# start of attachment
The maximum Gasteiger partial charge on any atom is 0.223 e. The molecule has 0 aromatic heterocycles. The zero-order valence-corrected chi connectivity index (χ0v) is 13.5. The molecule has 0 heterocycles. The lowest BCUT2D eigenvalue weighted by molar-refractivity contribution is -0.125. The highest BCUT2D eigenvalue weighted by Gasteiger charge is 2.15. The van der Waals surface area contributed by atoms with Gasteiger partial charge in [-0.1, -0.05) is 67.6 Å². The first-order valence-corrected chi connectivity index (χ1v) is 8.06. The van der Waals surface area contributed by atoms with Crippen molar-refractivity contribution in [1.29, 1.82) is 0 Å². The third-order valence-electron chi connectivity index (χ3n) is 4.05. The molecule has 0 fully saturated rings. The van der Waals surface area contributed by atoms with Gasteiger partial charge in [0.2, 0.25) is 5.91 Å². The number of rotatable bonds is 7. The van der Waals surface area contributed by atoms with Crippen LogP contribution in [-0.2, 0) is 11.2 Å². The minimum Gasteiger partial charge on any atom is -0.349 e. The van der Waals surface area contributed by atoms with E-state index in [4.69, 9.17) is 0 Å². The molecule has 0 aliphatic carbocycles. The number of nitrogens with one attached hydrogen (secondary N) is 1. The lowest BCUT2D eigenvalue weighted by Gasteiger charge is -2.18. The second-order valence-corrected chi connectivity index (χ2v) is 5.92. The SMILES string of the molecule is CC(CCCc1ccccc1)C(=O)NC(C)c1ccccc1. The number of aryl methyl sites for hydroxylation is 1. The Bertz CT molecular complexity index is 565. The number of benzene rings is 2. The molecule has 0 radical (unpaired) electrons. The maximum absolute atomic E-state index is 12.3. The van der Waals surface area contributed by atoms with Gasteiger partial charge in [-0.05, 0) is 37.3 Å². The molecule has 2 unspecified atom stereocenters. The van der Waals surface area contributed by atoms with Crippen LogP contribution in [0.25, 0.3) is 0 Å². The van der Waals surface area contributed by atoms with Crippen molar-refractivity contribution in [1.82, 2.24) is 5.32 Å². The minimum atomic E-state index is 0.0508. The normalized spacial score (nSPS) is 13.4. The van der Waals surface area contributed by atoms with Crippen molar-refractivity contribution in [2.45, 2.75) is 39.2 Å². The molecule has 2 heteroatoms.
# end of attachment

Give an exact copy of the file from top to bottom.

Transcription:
The maximum Gasteiger partial charge on any atom is 0.223 e. The molecule has 0 aromatic heterocycles. The zero-order valence-corrected chi connectivity index (χ0v) is 13.5. The molecule has 0 heterocycles. The lowest BCUT2D eigenvalue weighted by molar-refractivity contribution is -0.125. The highest BCUT2D eigenvalue weighted by Gasteiger charge is 2.15. The van der Waals surface area contributed by atoms with Gasteiger partial charge in [-0.1, -0.05) is 67.6 Å². The first-order valence-corrected chi connectivity index (χ1v) is 8.06. The van der Waals surface area contributed by atoms with Crippen molar-refractivity contribution in [1.29, 1.82) is 0 Å². The third-order valence-electron chi connectivity index (χ3n) is 4.05. The molecule has 0 fully saturated rings. The van der Waals surface area contributed by atoms with Gasteiger partial charge in [0.2, 0.25) is 5.91 Å². The number of rotatable bonds is 7. The van der Waals surface area contributed by atoms with Crippen LogP contribution in [-0.2, 0) is 11.2 Å². The minimum Gasteiger partial charge on any atom is -0.349 e. The van der Waals surface area contributed by atoms with E-state index in [4.69, 9.17) is 0 Å². The molecule has 0 aliphatic carbocycles. The number of nitrogens with one attached hydrogen (secondary N) is 1. The lowest BCUT2D eigenvalue weighted by Gasteiger charge is -2.18. The second-order valence-corrected chi connectivity index (χ2v) is 5.92. The SMILES string of the molecule is CC(CCCc1ccccc1)C(=O)NC(C)c1ccccc1. The number of aryl methyl sites for hydroxylation is 1. The Bertz CT molecular complexity index is 565. The number of benzene rings is 2. The molecule has 0 radical (unpaired) electrons. The maximum absolute atomic E-state index is 12.3. The van der Waals surface area contributed by atoms with Gasteiger partial charge in [-0.05, 0) is 37.3 Å². The molecule has 2 unspecified atom stereocenters. The van der Waals surface area contributed by atoms with Crippen LogP contribution in [0.25, 0.3) is 0 Å². The van der Waals surface area contributed by atoms with Crippen molar-refractivity contribution in [1.82, 2.24) is 5.32 Å². The minimum atomic E-state index is 0.0508. The normalized spacial score (nSPS) is 13.4. The van der Waals surface area contributed by atoms with Crippen molar-refractivity contribution in [2.45, 2.75) is 39.2 Å². The molecule has 2 heteroatoms.